I hope you will support the efforts of the Biden administration to act to mitigate the effects of our changing climate. Naturally I’m curious about your views on how you might address the effects of climate change while in the U.S. Senate. The approach of the Biden administration regarding mitigation of climate change is such there should be many areas in which to work with them without supporting an overarching environmental bill. I look forward to hearing your policy stances and how you can help address climate change while you are in the Congress. Thank you for your public service.

During a recent conference call with Ernst and a group of environmental activists, she touted her support for the then upcoming vote on the Growing Climate Solutions Act, the first bill to specifically address climate change since Biden was sworn in. Grassley and Ernst joined the 92-8 Senate majority to pass the bill on June 24. (Booker, Hawley, Inhofe, Lee, Markey, Merkley, Sanders and Warren were nays). Storm Lake journalist Art Cullen opined in the Washington Post, “Ignore the chatter. Stuff is getting done. And both parties are helping.

After familiarizing myself with the bill, I can only ask of the legislators, “What else you got?”

Below are the Iowa senators’ unedited responses to my query. Grassley’s is first because he is our senior senator. Ernst replied first. I’m glad to hear from our elected representatives.

April 14, 2021
Dear Mr. Deaton:

Thank you for taking the time to contact me with your concerns about the environment. As your senator, it is important to me that I hear from you.

I appreciate hearing your concerns about climate change. In contacting me, you shared your support for climate-related legislation. While I believe a changing climate is a historical and scientific fact, I also recognize that most scientists say man-made emissions contribute to these changes. With that being said, it is just common sense to promote the development of clean forms of energy. Throughout my tenure in the Senate, I have been a leader in promoting alternative and renewable energy sources as a way of protecting the environment and increasing our energy independence. I’ve been an advocate of various forms, including wind, biomass, agriculture wastes, ethanol and biodiesel.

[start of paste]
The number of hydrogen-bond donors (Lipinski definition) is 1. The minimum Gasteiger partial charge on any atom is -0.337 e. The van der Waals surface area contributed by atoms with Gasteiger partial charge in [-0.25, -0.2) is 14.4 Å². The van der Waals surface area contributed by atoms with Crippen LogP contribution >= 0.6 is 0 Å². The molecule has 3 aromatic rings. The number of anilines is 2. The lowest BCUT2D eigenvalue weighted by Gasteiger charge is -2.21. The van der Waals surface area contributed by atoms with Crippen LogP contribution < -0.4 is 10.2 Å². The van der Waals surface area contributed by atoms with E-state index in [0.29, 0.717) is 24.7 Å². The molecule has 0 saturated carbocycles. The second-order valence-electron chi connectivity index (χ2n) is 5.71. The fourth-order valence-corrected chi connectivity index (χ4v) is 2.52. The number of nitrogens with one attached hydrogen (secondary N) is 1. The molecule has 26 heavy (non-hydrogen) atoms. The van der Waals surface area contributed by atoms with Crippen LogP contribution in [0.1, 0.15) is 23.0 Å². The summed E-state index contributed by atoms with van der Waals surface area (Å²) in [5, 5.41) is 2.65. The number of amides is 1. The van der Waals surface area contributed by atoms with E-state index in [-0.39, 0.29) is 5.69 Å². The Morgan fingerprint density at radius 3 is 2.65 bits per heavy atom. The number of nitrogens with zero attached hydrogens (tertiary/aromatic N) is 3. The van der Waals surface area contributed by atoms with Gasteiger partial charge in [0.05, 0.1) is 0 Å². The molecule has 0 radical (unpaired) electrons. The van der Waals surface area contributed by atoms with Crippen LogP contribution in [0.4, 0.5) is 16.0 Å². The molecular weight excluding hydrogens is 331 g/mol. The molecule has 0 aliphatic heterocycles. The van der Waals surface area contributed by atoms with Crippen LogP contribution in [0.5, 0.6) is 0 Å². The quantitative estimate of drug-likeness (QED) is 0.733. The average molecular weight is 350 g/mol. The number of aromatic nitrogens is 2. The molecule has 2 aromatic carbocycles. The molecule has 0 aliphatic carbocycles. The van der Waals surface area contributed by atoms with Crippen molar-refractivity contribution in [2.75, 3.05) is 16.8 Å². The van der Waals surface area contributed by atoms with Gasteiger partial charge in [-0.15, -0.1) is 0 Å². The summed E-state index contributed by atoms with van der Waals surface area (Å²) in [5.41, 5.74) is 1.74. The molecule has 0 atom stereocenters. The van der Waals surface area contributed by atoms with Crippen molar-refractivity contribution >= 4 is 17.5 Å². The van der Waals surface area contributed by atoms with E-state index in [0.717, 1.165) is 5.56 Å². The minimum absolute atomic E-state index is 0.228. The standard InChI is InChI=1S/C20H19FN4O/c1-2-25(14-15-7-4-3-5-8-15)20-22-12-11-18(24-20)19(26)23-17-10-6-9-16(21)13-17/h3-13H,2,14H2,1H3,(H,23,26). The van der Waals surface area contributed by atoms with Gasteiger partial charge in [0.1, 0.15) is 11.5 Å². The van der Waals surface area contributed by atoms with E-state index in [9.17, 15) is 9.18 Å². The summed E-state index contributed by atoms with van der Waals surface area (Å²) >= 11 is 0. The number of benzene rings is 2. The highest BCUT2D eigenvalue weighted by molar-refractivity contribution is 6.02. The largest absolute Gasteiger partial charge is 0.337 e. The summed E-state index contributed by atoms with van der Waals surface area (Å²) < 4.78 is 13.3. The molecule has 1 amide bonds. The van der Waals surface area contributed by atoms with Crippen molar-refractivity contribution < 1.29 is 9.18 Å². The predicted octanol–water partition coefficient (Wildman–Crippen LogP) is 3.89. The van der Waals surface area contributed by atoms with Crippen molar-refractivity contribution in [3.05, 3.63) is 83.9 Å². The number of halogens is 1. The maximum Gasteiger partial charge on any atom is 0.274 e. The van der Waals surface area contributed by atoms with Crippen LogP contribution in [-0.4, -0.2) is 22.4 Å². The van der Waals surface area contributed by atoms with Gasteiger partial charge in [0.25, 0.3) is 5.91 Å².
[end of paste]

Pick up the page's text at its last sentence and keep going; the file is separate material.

I’m proud to let you know that Iowa has had much success in renewable fuels and wind energy production. As the number one producer of corn, ethanol, biodiesel and cellulosic ethanol, Iowa has the opportunity to lead our nation’s renewable fuels industry. This cleaner-burning, homegrown energy supports the economy by generating 47,000 jobs and nearly $5 billion of Iowa’s GDP. In 2018, Iowa produced 4.5 billion gallons of ethanol. In regards to environmental benefits, ethanol reduces greenhouse gas emissions by 46 percent compared to conventional gasoline.

Iowa’s wind industry ranks second in the nation behind Texas. Wind energy supports over 9,000 jobs in Iowa alone and provides 40 percent of the state’s electricity. As the “father” of the Wind Energy Incentives Act of 1993, I sought to give this alternative energy source the ability to compete against traditional, finite energy sources. Like ethanol and other advanced biofuels, wind energy is renewable and does not obligate the United States to rely on unstable foreign states.

The most effective action Congress can take to address this issue is to advance policies that increase the availability and affordability of alternative and renewable energy sources. If alternative energy sources can become more competitive, market forces will drive a natural, low-cost transition in our energy mix that will be a win-win for American families. I will keep your thoughts in mind as the Senate considers related legislation in the future.

Again, thank you for taking the time to contact me. I appreciate hearing your concerns and encourage you to keep in touch.
Sincerely,

Chuck Grassley
United States Senate

March 25, 2021
Dear Mr. Deaton,

Thank you for taking the time to contact me about the issue of climate change. It is important for me to hear from folks in Iowa on policy matters such as this.